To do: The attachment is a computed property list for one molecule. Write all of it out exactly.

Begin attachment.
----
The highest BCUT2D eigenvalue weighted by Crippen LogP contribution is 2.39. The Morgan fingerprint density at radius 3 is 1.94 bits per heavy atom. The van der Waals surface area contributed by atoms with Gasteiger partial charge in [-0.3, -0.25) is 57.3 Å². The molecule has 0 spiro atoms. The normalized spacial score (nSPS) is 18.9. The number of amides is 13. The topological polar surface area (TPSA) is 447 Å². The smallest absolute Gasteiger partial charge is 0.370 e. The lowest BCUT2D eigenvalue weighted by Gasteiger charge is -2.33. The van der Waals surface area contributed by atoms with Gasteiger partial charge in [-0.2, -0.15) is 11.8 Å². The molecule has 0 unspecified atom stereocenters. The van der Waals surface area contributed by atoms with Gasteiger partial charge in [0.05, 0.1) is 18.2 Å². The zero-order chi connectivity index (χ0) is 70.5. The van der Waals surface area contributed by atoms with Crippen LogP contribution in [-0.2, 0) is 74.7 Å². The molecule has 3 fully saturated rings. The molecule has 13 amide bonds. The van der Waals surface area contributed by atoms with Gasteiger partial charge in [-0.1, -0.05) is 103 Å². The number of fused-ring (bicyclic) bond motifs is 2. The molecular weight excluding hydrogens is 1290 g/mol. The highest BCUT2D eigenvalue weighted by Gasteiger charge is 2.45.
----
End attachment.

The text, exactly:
The highest BCUT2D eigenvalue weighted by Crippen LogP contribution is 2.39. The Morgan fingerprint density at radius 3 is 1.94 bits per heavy atom. The van der Waals surface area contributed by atoms with Gasteiger partial charge in [-0.3, -0.25) is 57.3 Å². The molecule has 0 spiro atoms. The normalized spacial score (nSPS) is 18.9. The number of amides is 13. The topological polar surface area (TPSA) is 447 Å². The smallest absolute Gasteiger partial charge is 0.370 e. The lowest BCUT2D eigenvalue weighted by Gasteiger charge is -2.33. The van der Waals surface area contributed by atoms with Gasteiger partial charge in [-0.2, -0.15) is 11.8 Å². The molecule has 0 unspecified atom stereocenters. The van der Waals surface area contributed by atoms with Gasteiger partial charge in [0.05, 0.1) is 18.2 Å². The zero-order chi connectivity index (χ0) is 70.5. The van der Waals surface area contributed by atoms with Crippen LogP contribution in [-0.2, 0) is 74.7 Å². The molecule has 3 fully saturated rings. The molecule has 13 amide bonds. The van der Waals surface area contributed by atoms with Gasteiger partial charge in [-0.1, -0.05) is 103 Å². The number of fused-ring (bicyclic) bond motifs is 2. The molecular weight excluding hydrogens is 1290 g/mol. The highest BCUT2D eigenvalue weighted by Gasteiger charge is 2.45.